Blame pollution for cancer in young

Blame pollution for cancer in young

Inspite of the spread of different types of cancer across the country, popular discourse in India has been limited to only three kinds: lung, oral and breast cancer. Practically every child today is aware that smoking leads to cancer of the lungs and chewing tobacco gives rise to tumours in the mouth, but what is going largely unrecognised and unreported are the cancers which occur in children, also known in medical terminology as paediatric cancers.

Studies by the Indian Council of Medical Research (ICMR) reveal that childhood cancer cases have gone up from 2.5 per cent to over 5.5 per cent of all reported incidents in the country in the last two decades. Of the seven lakh Indians who fall prey to cancer every year, roughly 40,000 are children. More so, Delhi throws up the bulk of new cases -- 149 per 10 lakh population annually - second only to Chennai which records a higher 159.

Doctors underline that the types of cancers that develop in children are often different from the ones in adults and the causative factors also vary greatly. Sadly, little research has been undertaken on this, putting children at a greater risk of contracting cancer every passing day.

Dr Suparno Chakrabarti, Director, Department of Haemato-Oncology, Dharamshila Cancer Hospital and Research Centre, says, “Up to 10 years back, getting an under-14 patient at our hospital was a rarity. But now, I get babies barely a few months old. What baffles us doctors is: How do babies, who neither smoke nor drink, get cancer?”

“The strongest risk factor we have arrived at,” he says further, “is radiation from high voltage power grids and cell phone towers. These interfere with the rapidly growing cells of children’s bodies and cause malignancies. In US and Europe, people are advised against taking up residence near such facilities; but in India, we neither have such studies nor advisories.”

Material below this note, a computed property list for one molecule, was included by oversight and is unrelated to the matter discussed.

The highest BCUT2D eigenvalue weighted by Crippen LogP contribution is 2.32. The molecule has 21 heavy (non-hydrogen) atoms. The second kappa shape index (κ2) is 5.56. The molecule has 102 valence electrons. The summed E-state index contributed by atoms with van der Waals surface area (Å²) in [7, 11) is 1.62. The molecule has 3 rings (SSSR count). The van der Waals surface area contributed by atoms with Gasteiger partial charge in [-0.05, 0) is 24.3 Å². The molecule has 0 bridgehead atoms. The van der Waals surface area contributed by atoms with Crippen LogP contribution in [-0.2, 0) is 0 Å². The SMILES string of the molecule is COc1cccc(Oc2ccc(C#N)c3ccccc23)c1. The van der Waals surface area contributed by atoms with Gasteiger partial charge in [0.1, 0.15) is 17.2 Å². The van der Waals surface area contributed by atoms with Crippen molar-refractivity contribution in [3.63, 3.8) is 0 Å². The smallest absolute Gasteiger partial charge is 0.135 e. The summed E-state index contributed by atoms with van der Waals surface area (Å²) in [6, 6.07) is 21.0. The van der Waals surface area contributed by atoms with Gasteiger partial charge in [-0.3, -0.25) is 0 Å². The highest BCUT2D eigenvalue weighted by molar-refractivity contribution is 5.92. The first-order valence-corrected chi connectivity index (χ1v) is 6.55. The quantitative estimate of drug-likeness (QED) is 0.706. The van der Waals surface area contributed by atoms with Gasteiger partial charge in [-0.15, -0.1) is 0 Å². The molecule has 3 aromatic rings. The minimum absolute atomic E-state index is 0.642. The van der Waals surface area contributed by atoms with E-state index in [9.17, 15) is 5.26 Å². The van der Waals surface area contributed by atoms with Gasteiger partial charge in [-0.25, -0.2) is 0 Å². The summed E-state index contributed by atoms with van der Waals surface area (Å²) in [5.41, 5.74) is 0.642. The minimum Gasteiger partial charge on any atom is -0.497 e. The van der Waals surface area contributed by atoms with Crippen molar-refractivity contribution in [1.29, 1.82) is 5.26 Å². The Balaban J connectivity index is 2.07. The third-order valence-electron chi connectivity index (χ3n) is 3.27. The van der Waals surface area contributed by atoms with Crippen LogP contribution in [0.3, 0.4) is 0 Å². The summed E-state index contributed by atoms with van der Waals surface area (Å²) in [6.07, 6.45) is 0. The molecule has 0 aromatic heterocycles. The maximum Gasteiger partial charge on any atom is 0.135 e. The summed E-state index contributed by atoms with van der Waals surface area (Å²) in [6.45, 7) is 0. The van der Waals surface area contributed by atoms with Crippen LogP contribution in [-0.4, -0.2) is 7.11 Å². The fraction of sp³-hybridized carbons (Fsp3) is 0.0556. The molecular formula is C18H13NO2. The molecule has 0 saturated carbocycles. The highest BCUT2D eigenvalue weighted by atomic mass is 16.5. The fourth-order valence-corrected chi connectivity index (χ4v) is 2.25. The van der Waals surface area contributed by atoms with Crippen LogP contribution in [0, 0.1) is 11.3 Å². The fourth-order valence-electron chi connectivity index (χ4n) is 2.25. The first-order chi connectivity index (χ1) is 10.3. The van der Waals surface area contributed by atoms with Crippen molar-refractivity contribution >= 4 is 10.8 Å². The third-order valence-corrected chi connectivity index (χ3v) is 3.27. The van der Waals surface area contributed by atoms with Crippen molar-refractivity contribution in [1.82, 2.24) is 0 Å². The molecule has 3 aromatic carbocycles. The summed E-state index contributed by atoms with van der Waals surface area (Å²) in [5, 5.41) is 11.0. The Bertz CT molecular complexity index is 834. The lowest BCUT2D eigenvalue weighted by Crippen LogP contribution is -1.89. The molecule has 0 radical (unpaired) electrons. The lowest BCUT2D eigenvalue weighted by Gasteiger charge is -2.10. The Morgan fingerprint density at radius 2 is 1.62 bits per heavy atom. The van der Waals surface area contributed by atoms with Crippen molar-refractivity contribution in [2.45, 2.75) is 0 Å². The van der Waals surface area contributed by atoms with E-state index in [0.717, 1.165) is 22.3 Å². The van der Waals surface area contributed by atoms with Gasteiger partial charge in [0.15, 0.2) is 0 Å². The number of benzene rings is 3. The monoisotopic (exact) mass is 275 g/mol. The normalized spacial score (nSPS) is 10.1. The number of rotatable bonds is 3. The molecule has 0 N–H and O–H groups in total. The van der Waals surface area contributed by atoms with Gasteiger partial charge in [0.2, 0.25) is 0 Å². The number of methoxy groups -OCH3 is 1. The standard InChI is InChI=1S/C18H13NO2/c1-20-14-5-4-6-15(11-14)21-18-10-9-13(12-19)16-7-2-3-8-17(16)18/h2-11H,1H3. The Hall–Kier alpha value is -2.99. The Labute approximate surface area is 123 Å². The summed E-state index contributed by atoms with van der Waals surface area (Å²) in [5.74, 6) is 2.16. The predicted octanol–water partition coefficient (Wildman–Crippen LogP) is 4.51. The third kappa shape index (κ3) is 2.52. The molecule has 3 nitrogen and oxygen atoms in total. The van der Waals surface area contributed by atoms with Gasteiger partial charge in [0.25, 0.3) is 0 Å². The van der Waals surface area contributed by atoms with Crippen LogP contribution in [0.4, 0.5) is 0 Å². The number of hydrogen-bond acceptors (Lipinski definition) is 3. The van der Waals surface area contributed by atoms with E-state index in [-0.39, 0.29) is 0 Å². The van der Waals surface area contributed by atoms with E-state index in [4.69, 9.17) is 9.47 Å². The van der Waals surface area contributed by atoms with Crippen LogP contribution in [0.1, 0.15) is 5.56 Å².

Cancers occurring in children mainly comprise leukemia (blood cancer), brain tumour, neuroblastoma (cancer of nerve cells), Wilm’s Tumour (cancer of the kidney), lymphoma (cancer of lymph tissue) and retinoblastoma (cancer of the eye).

Several doctors believe that environmental pollutants start manipulation of cells at the foetal stage itself and sometimes, a baby develops cancer right in his or her mother’s womb. Dr Sandeep Jain, Radiation Oncologist, Medanta Medicity, explains, “Many chemicals known to damage genes are present in vehicular emissions, food adulterants and pesticides. The baby may not have come into the world yet but it is consuming these through his mother.” It’s a different matter altogether if the mother is a smoker herself, Dr Jain adds.    

There is also the additional problem of children being too small to explain discomfort, loss of appetite, headaches and fatigue. “For this reason, it becomes even more important that parents watch out for unexplained and persistent fever, vomiting, bleeding, paleness, catching infections often and weight loss in a child. Cat’s eye reflex is a sign of possible retinoblastoma,” informs Dr Preeti Jain, Oncology Surgeon, Columbia Asia Hospital. Cat’s eye reflex is a condition when a human eye stricken with malignancy glows in the dark like in felines. 

At the same time, child patients of cancer have an advantage over adults for the fact that chemotherapy works much better on their bodies. “A youngster’s body cells are constantly dividing and forming anew, making chemotherapy much more effectual in killing cancerous growth. However, this, sometimes, also leads to newer malignancies for which life-long follow-ups become mandatory,” states Dr Deepak Rautray of the International Oncology Centre, Fortis.

Worldwide, the cancer survival rate among children is 80 per cent. Only 20 per cent die of the disease. Unfortunately in India, the figure is exactly the opposite. “In our country, people find it much easier to make a new baby than to cure an ailing one,” laments Jyotsna Govil, secretary, Indian Cancer Society, “And the culprit behind it is the belief that cancer treatment is extremely expensive.”

“The truth, however,” she adds, “Is that cancer treatment is very successful and cost-effective if the child is brought in in time. Not just that, if you are financially weak, you can approach various government agencies and NGOs for help. The Government hospital you approach will itself direct you to such organisations.” “Being diagnosed with cancer is not the end of the road. Submitting to it, is.”

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